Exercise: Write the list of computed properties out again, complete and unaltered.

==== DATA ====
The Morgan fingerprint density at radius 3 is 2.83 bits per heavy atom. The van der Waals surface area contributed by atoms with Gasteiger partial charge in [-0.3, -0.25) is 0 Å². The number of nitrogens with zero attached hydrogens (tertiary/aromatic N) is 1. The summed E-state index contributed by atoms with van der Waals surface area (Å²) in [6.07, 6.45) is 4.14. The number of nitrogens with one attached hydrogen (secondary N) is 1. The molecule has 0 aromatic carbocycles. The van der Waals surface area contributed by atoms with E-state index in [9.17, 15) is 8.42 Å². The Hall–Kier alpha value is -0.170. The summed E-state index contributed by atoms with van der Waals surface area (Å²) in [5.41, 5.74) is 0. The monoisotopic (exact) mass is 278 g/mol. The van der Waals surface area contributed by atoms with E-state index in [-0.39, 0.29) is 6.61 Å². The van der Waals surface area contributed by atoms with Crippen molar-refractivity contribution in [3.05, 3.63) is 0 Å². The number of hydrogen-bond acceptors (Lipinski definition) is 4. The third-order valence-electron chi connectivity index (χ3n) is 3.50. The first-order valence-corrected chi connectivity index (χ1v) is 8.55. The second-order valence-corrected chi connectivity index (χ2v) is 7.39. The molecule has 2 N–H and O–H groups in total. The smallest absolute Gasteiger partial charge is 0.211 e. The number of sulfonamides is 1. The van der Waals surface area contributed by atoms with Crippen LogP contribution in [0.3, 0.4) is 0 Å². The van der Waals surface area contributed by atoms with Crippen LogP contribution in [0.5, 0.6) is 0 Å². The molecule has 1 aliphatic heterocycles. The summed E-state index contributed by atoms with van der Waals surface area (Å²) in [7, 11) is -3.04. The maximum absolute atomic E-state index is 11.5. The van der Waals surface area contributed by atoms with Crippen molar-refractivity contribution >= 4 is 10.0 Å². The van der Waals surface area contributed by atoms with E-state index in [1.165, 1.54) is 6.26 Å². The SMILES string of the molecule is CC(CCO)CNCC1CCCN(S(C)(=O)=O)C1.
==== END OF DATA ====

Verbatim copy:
The Morgan fingerprint density at radius 3 is 2.83 bits per heavy atom. The van der Waals surface area contributed by atoms with Gasteiger partial charge in [-0.3, -0.25) is 0 Å². The number of nitrogens with zero attached hydrogens (tertiary/aromatic N) is 1. The summed E-state index contributed by atoms with van der Waals surface area (Å²) in [6.07, 6.45) is 4.14. The number of nitrogens with one attached hydrogen (secondary N) is 1. The molecule has 0 aromatic carbocycles. The van der Waals surface area contributed by atoms with E-state index in [9.17, 15) is 8.42 Å². The Hall–Kier alpha value is -0.170. The summed E-state index contributed by atoms with van der Waals surface area (Å²) in [5.41, 5.74) is 0. The monoisotopic (exact) mass is 278 g/mol. The van der Waals surface area contributed by atoms with E-state index in [-0.39, 0.29) is 6.61 Å². The van der Waals surface area contributed by atoms with Crippen molar-refractivity contribution in [3.05, 3.63) is 0 Å². The number of hydrogen-bond acceptors (Lipinski definition) is 4. The third-order valence-electron chi connectivity index (χ3n) is 3.50. The first-order valence-corrected chi connectivity index (χ1v) is 8.55. The second-order valence-corrected chi connectivity index (χ2v) is 7.39. The molecule has 2 N–H and O–H groups in total. The smallest absolute Gasteiger partial charge is 0.211 e. The number of sulfonamides is 1. The van der Waals surface area contributed by atoms with Crippen LogP contribution in [0.3, 0.4) is 0 Å². The van der Waals surface area contributed by atoms with Crippen LogP contribution in [0.5, 0.6) is 0 Å². The molecule has 1 aliphatic heterocycles. The summed E-state index contributed by atoms with van der Waals surface area (Å²) in [7, 11) is -3.04. The maximum absolute atomic E-state index is 11.5. The van der Waals surface area contributed by atoms with Crippen molar-refractivity contribution >= 4 is 10.0 Å². The van der Waals surface area contributed by atoms with E-state index in [1.165, 1.54) is 6.26 Å². The SMILES string of the molecule is CC(CCO)CNCC1CCCN(S(C)(=O)=O)C1.